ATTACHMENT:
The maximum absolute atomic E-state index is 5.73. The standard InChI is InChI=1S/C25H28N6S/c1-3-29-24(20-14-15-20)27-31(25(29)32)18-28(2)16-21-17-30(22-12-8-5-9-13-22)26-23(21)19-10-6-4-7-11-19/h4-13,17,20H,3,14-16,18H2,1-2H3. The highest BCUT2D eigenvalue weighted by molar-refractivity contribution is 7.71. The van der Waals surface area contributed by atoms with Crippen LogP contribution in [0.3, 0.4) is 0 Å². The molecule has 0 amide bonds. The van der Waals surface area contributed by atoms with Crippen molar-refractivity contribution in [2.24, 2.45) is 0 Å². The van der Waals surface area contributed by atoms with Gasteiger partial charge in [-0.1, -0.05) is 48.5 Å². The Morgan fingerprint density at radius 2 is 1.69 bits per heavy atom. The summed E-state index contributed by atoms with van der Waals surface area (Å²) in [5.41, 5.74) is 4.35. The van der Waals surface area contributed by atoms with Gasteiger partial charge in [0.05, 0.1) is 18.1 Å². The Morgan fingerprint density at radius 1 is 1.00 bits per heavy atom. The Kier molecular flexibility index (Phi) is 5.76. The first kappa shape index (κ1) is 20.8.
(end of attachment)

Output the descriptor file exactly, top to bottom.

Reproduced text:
The maximum absolute atomic E-state index is 5.73. The standard InChI is InChI=1S/C25H28N6S/c1-3-29-24(20-14-15-20)27-31(25(29)32)18-28(2)16-21-17-30(22-12-8-5-9-13-22)26-23(21)19-10-6-4-7-11-19/h4-13,17,20H,3,14-16,18H2,1-2H3. The highest BCUT2D eigenvalue weighted by molar-refractivity contribution is 7.71. The van der Waals surface area contributed by atoms with Crippen LogP contribution in [0.3, 0.4) is 0 Å². The molecule has 0 amide bonds. The van der Waals surface area contributed by atoms with Crippen molar-refractivity contribution in [2.24, 2.45) is 0 Å². The van der Waals surface area contributed by atoms with Gasteiger partial charge in [-0.1, -0.05) is 48.5 Å². The Morgan fingerprint density at radius 2 is 1.69 bits per heavy atom. The summed E-state index contributed by atoms with van der Waals surface area (Å²) in [5.41, 5.74) is 4.35. The van der Waals surface area contributed by atoms with Gasteiger partial charge in [0.05, 0.1) is 18.1 Å². The Morgan fingerprint density at radius 1 is 1.00 bits per heavy atom. The Kier molecular flexibility index (Phi) is 5.76. The first kappa shape index (κ1) is 20.8.